Groups give warm meals, helping hand to homeless living under Kennedy Expressway
Several volunteers gathered Thursday to distribute food, water, protective equipment, sanitary items and other supplies.
The smell of fresh Middle Eastern cuisine wafted through the air below the Kennedy Expressway Thursday, past a row of tents, lines of cars and several members of local community groups who came out to lend a hand to the area’s homeless.
Georgia Doty Comprehensive Health and Zakat Foundation of America, teamed up to bring the warm meal, as well as groceries, sanitary products and PPE to those who live under the overpass near West Fullerton Avenue in Bucktown.
Don Doty, president and CEO of Georgia Doty Comprehensive Health, which works to provide health awareness and education, said as a disabled veteran, he is committed to providing essential resources and services to underserved populations.
He said the event marked the first of many his group has planned this year.
Claudia Martinez, program manager at Zakat Foundation of America, said during Ramadan it provides fresh meals to the homeless every week in different locations. The group appeals to Muslims who look to give back during this time of fasting.
“Our campaign is, ‘Feel the hunger to do good,’” Martinez said. “ ... It’s important for us to be in our city and involved.”
The foundation handed out meals from Al Bawadi Grill, which has locations in Niles and Bridgeview.
Georgia Doty’s chief operating officer Beverly Walker said it was important for her organization to get involved because COVID-19 has “caused a lot of devastation in the community” and led to rising unemployment.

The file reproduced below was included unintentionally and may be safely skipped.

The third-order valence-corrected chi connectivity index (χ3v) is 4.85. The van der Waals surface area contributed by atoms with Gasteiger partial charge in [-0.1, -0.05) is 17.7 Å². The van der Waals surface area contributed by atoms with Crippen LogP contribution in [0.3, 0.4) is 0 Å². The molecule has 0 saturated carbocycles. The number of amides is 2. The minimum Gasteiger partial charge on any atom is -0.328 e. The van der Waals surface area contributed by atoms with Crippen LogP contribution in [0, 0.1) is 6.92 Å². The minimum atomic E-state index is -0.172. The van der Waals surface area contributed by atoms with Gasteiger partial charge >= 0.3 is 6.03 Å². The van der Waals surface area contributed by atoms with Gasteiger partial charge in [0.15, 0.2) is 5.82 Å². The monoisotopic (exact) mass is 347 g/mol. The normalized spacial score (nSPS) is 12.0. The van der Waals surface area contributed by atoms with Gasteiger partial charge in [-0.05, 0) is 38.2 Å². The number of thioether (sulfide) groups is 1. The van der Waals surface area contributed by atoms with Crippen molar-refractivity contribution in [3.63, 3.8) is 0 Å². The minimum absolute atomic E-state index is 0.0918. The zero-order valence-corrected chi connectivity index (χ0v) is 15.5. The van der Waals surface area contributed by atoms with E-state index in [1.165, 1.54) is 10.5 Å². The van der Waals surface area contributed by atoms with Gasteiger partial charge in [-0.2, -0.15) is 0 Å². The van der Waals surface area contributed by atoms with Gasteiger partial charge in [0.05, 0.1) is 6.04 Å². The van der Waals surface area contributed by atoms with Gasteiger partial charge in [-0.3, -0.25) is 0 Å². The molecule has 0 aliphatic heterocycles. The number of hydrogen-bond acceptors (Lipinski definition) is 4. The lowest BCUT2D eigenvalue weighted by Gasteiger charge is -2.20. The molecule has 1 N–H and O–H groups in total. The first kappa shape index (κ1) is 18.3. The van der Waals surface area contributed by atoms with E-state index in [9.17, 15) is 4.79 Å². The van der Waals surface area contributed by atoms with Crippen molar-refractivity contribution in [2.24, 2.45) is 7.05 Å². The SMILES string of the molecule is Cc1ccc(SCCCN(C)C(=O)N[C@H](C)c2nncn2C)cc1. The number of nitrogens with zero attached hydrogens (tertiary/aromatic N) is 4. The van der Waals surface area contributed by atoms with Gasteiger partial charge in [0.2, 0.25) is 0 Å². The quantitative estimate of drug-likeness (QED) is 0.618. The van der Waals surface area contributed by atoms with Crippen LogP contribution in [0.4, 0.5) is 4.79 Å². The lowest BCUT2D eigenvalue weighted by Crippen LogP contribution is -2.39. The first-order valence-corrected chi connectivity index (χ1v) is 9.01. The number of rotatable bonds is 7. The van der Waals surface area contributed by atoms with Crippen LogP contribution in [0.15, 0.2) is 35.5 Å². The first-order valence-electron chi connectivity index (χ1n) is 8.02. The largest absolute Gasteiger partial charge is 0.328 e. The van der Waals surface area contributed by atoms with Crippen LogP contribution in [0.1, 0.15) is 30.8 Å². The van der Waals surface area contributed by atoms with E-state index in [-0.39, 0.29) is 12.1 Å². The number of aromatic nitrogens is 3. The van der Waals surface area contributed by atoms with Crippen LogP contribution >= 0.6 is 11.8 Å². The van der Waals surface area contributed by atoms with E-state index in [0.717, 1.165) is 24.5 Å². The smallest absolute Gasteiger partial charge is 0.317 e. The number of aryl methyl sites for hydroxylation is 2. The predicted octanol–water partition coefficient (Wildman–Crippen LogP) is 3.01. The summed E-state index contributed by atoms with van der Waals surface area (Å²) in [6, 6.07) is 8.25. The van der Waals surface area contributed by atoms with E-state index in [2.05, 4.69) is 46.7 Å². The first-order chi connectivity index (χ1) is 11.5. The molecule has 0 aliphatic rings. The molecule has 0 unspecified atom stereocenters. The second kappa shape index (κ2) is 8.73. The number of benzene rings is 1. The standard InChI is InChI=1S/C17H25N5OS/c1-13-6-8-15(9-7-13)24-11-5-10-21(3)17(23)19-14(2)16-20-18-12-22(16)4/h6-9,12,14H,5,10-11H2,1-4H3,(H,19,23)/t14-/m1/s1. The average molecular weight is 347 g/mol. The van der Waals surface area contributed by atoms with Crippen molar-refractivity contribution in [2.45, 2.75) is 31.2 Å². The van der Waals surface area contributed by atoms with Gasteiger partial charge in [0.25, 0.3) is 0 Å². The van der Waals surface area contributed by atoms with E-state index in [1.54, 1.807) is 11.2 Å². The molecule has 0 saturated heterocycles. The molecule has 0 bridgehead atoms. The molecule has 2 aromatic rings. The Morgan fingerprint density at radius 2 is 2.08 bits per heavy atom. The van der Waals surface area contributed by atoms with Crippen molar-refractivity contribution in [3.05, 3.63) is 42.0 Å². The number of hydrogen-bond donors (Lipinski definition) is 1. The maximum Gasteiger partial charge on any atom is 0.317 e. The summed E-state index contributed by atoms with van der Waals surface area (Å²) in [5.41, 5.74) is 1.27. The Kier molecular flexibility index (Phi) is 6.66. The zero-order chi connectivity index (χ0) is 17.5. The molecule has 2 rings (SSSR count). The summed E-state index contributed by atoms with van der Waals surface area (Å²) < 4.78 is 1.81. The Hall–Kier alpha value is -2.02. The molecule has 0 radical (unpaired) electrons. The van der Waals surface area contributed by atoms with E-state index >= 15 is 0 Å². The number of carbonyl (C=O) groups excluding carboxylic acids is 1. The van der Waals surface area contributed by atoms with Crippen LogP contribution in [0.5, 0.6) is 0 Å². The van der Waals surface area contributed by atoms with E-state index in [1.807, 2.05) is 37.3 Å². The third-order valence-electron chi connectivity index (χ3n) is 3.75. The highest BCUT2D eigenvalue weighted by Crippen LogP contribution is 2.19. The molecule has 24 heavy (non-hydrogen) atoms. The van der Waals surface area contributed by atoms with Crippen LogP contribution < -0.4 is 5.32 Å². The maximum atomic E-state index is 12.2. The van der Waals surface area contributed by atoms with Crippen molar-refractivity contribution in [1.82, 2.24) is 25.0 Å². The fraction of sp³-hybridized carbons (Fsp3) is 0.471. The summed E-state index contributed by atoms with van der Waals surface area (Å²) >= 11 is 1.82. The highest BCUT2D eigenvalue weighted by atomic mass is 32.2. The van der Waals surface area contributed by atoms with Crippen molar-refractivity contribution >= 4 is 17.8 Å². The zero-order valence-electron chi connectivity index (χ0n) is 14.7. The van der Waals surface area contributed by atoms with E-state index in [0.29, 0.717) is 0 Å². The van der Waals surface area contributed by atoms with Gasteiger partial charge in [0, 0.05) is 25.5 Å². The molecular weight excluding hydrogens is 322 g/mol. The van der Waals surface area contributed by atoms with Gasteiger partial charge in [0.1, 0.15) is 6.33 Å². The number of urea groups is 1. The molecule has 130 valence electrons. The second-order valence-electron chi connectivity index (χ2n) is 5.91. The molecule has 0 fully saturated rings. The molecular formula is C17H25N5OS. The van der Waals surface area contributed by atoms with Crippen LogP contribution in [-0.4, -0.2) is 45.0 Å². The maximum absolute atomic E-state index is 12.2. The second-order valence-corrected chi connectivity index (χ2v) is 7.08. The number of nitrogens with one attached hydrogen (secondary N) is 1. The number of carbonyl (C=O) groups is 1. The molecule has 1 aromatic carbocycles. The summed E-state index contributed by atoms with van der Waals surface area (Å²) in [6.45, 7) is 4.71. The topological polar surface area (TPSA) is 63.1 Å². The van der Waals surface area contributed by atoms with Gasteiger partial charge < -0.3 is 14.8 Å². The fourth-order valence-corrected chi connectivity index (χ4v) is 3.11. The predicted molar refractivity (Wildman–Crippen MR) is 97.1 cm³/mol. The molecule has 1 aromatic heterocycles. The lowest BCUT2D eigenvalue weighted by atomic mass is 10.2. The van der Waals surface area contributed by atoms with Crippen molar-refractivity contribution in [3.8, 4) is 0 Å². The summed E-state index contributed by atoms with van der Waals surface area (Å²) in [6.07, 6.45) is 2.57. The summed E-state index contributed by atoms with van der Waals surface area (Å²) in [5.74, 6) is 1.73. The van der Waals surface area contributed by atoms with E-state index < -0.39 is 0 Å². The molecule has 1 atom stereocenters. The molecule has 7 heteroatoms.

“We thought we would start small, come out and help these smaller areas where the people are in tents, and then move on once we can build our revenue and help larger areas and more people in the community,” Walker said.
At the event, volunteers gave out canned goods, water, rescue blankets and care kits with disposable gloves, hand sanitizer, masks, soap, washcloths and toothpaste.
Because the homeless are at greater risk for adverse health conditions like COVID-19, Doty said his organization partnered with Loretto Hospital to provide general health screenings and COVID-19 tests. However, no residents wanted to leave their tents take part in the screenings.
Albert Alexander, of the Chicago-based organization A Special Place for Veterans, also was there Thursday. He said the group’s holistic human health program works to house veterans, get them back into the workforce and feed the homeless, among other things.
“I [want] people to know that people still care, and that even though this is only a little bit, we’re still willing to do it as often as we can,” Alexander said.
Julio Mendoza, a Mexican immigrant who has been in the U.S. for 33 years, was one of the people served Thursday. He was grateful for the organizations and their services, which have been like “blessings from God.”
Mendoza became homeless after he had to get part of his foot amputated and was no longer able to work or pay rent.
He said due to COVID-19, he is unable to stay at a homeless shelter and he has no family to live with. But he still hopes to get a job so he can support himself.
That’s the long-term goal, Doty said: to help those who are homeless find employment or another way to earn a living.